Q: I'm seeing a physiotherapist for traction to the low back area. She told me it would take a few sessions to find out what kind of traction might work best for me. I thought traction was where they put you on the table, apply a harness, and the machine pulls. What other kinds are there?
A: Your basic understanding of traction is quite accurate. But the use of traction has been modified and updated as technology has improved and as our understanding of the use of traction has changed.
First, traction may be sustained (held steady) or intermittent (on and off in a repeated cycle). It may be applied manually (the therapist distracts and holds the body part) or by motorized means (on a mechanized table). The force applied may be considered a distraction or traction. Distraction tells us the therapist is attempting to use the force at a specific level or area of the spine. Traction is more of a general dispersion of the force throughout the spine.
Traction can be applied with the patient in many different positions. You may be lying on your back, face down, suspended upright, or even inverted (upside down). Sometimes a special table is used to put the patient's spine in a specific posture. These tables are split with the upper portion stable and the lower portion adjustable. No harness is needed when using a split table because the force is provided by the body posture or motion of the table.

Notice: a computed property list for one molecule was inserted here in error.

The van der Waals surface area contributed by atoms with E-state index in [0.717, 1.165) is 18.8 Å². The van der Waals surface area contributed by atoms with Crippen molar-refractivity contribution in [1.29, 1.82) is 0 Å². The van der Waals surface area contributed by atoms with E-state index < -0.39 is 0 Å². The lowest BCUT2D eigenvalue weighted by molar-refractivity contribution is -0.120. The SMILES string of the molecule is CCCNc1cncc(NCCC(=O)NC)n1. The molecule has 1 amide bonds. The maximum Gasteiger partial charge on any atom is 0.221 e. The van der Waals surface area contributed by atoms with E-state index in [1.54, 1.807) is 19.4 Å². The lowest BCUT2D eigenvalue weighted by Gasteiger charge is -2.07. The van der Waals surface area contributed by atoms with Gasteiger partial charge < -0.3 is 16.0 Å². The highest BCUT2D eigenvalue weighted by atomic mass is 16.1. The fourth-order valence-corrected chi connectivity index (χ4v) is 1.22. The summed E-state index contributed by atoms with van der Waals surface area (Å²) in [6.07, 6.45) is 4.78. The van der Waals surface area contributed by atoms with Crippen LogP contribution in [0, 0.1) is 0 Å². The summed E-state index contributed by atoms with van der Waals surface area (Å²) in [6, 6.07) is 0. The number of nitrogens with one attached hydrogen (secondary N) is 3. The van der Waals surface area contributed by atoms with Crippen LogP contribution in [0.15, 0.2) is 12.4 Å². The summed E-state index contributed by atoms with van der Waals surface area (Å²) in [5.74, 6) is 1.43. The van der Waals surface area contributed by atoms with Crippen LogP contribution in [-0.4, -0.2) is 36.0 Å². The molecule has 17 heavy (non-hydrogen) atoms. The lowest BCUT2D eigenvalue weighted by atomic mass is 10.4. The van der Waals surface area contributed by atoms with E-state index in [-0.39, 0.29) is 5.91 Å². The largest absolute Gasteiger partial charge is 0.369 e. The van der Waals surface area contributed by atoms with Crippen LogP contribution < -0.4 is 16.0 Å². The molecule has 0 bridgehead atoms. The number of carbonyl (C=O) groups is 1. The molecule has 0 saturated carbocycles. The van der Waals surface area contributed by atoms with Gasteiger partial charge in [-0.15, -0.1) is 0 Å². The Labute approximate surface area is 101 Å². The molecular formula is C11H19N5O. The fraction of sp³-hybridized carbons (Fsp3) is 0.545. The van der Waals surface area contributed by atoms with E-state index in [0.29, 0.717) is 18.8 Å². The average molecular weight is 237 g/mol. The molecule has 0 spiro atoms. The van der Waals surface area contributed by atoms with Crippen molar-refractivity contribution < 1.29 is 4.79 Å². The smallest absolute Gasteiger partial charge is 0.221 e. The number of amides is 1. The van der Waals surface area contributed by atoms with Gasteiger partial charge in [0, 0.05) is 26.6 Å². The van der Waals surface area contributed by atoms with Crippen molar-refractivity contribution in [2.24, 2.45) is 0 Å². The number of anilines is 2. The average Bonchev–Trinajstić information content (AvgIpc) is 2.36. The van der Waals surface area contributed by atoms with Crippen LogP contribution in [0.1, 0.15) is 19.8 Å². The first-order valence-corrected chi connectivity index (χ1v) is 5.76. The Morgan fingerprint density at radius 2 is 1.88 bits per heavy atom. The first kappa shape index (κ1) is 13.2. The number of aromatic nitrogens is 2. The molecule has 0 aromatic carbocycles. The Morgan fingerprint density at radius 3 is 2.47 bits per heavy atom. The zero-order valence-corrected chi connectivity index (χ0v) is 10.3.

It sounds like you are in good hands. Finding a therapist who understands how traction works and who doesn't just apply the same type of traction to all patients is important. However, you may want to ask your therapist more about what she meant and what is intended for future sessions.
Ralph E. Gay, MD, DC, and Jeffrey S. Brault, DO, PT. Evidence-informed Management of Chronic Low Back Pain with Traction Therapy. In The Spine Journal. February 2008. Vol. 8. No. 1. Pp. 234-242.